Chicken Thigh Cabbage Rolls

Growing up in this part of the American “Midwest” – the belt that stretches from, let’s say Buffalo along the great lakes to Minnesota and encompassing most of the old industrial core of the country, I was exposed to a lot of food that was called “Eastern European” or “Slavic” or some similar designation that didn’t quite name itself as originating in a particular culture.  Some of the dishes were probably polish in origin, or Hungarian, Czech, or Russian.  But I think at some point it evolved into its own nearly unique cuisine.  A cuisine of the American Rust Belt.  Green peppers, paprika, onion, tomato, potatoes, and cabbage feature prominently in that cuisine – perhaps more so than in any of the countries or traditions that influenced it.


My mother grew up in Cleveland.  Her cooking was strongly influenced by those flavors and traditions, and as a kid we ate a lot of things that were described using the words and names of those traditions – like for example goulash.    I say “described using the words and names of those traditions” because those things that were called goulash were not in fact goulash.  Search Google for “hamburger goulash” to see what I mean.  There’s macaroni in it.

One of the dishes my mother commonly made consisted of cabbage leaves stuffed with ground meat and rice, then braised in a sauce of tomatoes, green peppers, and onions.    I didn’t like it.  The ground beef was dry and I always thought there was too much green pepper.  Since then, I’ve played around a lot with cabbage rolls under difference auspices as though calling them “Crepinette” or some other frenchified name would erase the faint emotional stain of those dry 1970’s cabbage rolls.   The truth is, once I started thinking of them as sausages, I genuinely started to enjoy them.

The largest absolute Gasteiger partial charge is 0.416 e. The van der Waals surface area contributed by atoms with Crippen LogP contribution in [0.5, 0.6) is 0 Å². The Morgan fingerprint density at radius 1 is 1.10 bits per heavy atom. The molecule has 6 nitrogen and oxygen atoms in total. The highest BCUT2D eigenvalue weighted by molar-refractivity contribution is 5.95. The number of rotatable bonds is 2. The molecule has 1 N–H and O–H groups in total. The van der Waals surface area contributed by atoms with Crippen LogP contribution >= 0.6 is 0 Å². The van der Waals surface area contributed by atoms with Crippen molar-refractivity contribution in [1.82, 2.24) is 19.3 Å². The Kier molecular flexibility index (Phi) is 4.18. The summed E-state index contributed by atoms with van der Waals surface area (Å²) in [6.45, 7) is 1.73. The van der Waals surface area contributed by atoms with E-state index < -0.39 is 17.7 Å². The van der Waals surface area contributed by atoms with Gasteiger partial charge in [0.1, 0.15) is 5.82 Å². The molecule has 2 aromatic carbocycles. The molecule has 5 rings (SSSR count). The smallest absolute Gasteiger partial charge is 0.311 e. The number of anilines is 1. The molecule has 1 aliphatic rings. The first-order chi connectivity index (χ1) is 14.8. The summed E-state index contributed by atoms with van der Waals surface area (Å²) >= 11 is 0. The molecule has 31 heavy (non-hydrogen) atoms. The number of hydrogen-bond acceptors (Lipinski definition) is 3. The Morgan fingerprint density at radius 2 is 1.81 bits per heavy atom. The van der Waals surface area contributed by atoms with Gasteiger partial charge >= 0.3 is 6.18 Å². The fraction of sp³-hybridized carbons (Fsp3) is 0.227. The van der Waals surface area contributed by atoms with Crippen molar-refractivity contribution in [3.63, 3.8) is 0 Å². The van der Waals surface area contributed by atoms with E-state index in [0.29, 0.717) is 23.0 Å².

After a lot of playing around I discovered that a cabbage roll filled with cooked rice and finely ground and heavily spiced pork, dressed in a onion and tomato sauce tempered with a bit of yogurt or sour cream was really delicious.    Of course, then my chicken thigh addled brain said “hey, if you can make it with ground pork, you can make it with chicken thighs!”

And I did.

These aren’t my mother’s cabbage rolls.  They’re a great way to use those outer leaves of a cabbage you bought to make coleslaw, and a great way use up that two-day old rice that came with the take out.  They’re like other dishes from that rust belt cuisine. They are thrifty, but really delicious.

Chicken Thigh Cabbage Rolls

Recipe by DrewCourse: Boneless, Stove Top


Prep time


Cooking time




  • Cabbage Rolls
  • 8 large cabbage leaves

  • 3 boneless skinless chicken thighs

  • 1 cup cooked white rice

  • 1 medium white onion

  • 2 cloves garlic

  • 1 tsp sweet paprika

  • ½ tsp fresh thyme leaves

  • ½ tsp ground black pepper

  • 1 tsp kosher salt

  • Sauce
  • 1 14.5 oz can peeled diced tomatoes

  • 2 cups chicken stock

  • 1 medium white onion

  • 1 tbsp sweet paprika

  • 2 tbsp unsalted butter

  • 1 tsp kosher salt

  • ½ cup sour cream or Greek yogurt


  • Cabbage Rolls
  • Separate the outer leaves from a head of cabbage.
  • Prepare a pot of boiling water.
  • Blanch the cabbage leaves in the water until just softened.
  • Peel, and trim the garlic.
  • Peel, trim, and coarsely chop the onion.
  • Cut the chicken into 2 inch pieces.
  • Add the garlic and onion to the bowl of a food processer.
  • Pulse until the onion and garlic are finely chopped.
  • Add the chicken, thyme, paprika and salt.
  • Process until the chicken is finely ground.
  • Add the rice and pulse just until combined.
  • Place a blanched cabbage leaf on a flat surface.
  • Place 1/8th of the filling on top of the leaf, off center.
  • Carefully fold the sides of the leaf over the filling, then roll to make a tightly rolled parcel.
  • Place the cabbage rolls into the prepared sauce and simmer covered until cooked through, about 40 minutes.
  • Sauce
  • Peel, trim, and slice the onion.
  • Add the butter to a pan over medium heat.
  • As soon as the butter has stopped foaming, add the onion and cook until the onion is translucent.
  • Add the paprika and cook for 2-3 minutes, or until fragrant but not smelling burnt.
  • Add the chicken stock, salt, and tomatoes and cook for 20 minutes.
  • Use the back of a spoon to break up the tomato pieces.
  • Stir in the sour cream.
  • Optional: I like to put about ½ of the sauce into a high speed blender then return it to the pan just before adding the sour cream for a creamier texture.

Be sure to check out my other food project, The Weekly Menu!

Leave a Reply

This site uses Akismet to reduce spam. Learn how your comment data is processed.